rescue dog

Cora and Dusty’s Adoption

Wes, Dusty, Cora, and me on adoption day

At the end of our trial week with Cora and Dusty, we made the adoption official. On April 23, 2011, they became ours, and we were thrilled! We drove out to TAGS headquarters to take care of the paperwork and other details. Our TAGS experience was amazing—I’d recommend it to anyone and everyone!

Along with the dogs (who were spayed/neutered, vaccinated, and vetted—making them very affordable!), we got from TAGS eight weeks of obedience training. Because TAGS’s mission is to find dogs their forever homes, they help new owners train their dogs to be good. A well-trained dog is less likely to be rehomed than an untrained one. We loved our training sessions! Kathy, Andree, Lindsay, and Andree’s smart and adorable little dog, Ty, were our instructors, and Dusty and Cora were fortunate to have wonderful canine classmates, including Snookie, Quincy, Levi, Luna, and Gracie.

Wes with Cora and Dusty on their graduation day

The eight weeks of training actually took place over 10 or 11 weeks, with a few weekends off along the way. We learned the basic commands—sit, down, stay, come—and some target training; plus, we played games with the dogs. It was wonderful to watch Dusty and Cora interact with the others, and also we loved the opportunity to spend that quality one-on-one time with them. It was in our early classes that we began to think of Dusty as our ADHD dog. 🙂 He thought he was at school to play with others, not to learn! However, over the course of our training, he grew into such a good dog, and by our final class, which was a “game day,” he came in second in two of the obedience contests. Cora came in second in one of them. She was still pretty timid, but everyone saw her come out of her shell a lot over those two and a half months. Watching Cora become a confident and happy dog has been one of the most rewarding experiences of my life, and it all started in our obedience classes. She still has some big steps ahead of her, but we’re so pleased by each little step she makes along the way. And TAGS gave us—and her—a huge head start!

How about a Third?

Several people are asking about doggy #3, so I’ll jump forward in time a bit.

Within our first month with Cora and Dusty, I witnessed something that got the wheels turning about getting a third dog. Dusty continued his desperate attempts to get Cora to play. And she still wouldn’t. By this point, we’d seen her run, get into the play position (albeit briefly), and dance around the kitchen at meal times (I’ll blog about all that later and hopefully post a video if I can figure out how to), but Dusty just didn’t interest her. He’s a bit of an aggressive player in that he goes at high speed all the time. We joke that he’s our ADHD dog. But we actually love that about him (except when we can’t get him out of his own little world)!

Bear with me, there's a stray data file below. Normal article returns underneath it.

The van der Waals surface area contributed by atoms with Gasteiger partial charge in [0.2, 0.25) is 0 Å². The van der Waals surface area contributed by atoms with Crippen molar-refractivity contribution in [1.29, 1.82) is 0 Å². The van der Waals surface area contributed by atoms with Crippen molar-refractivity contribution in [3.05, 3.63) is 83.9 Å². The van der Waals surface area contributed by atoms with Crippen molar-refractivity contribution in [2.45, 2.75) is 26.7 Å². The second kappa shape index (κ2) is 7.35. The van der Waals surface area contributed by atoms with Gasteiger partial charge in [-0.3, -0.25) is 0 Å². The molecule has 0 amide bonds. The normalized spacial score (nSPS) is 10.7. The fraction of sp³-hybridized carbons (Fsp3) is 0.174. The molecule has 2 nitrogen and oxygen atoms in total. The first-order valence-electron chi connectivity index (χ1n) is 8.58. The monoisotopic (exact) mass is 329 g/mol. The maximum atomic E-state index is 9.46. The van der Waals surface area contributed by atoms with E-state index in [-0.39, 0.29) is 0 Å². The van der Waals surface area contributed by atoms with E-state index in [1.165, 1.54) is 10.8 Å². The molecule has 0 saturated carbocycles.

Anyway, one afternoon, my mom came with me on a walk with the dogs. She had Dusty, and I had Cora. Mom and Dusty were behind a little. Cora and I turned a corner on the trail and met a large black dog. Cora always loves meeting other dogs, but this one was, I guess, special. Cora got into the play position and bounced around trying to encourage the dog to play with her. Of course, since both dogs were on leashes, we couldn’t let them play (although had the other owner not intervened, I wouldn’t have because this was so amazing to me!). Once Dusty arrived on scene, Cora backed off. Hmm, I thought. I wonder if we could find a suitable playmate for Cora. Dusty would play with anyone, so any playmate who worked for Cora would work for him. And Dusty really seemed to miss having playmates.

My husband and I talked about it and then started poking around on again. We decided that, as much as we loved our hounds, we’d really like to have a terrier again. Enter Hogan.

Hogan (picture sent to us by his foster mom, Julie)

Hogan was rescued by Rat Terrier Rescue Canada (RTRC). His story always interests people, as it did us: (updated December 2011) He came from Cozumel, Mexico, where he’d been found by four homeless men and where he was called “Gohan.” The men took him to the Humane Society of Cozumel. (Side note: If you’re ever vacationing in Cozumel, consider bringing a kennel for the Humane Society.) RTRC saw his picture and decided to save him by bringing him to Canada. Apparently, he generated a lot of interest among potential adopters. We feel so fortunate that we passed the rescue’s stages of application (written application, phone interview, home visit) and in the end were chosen to adopt him. On July 1, Canada Day, we picked him up from his foster mom, Julie.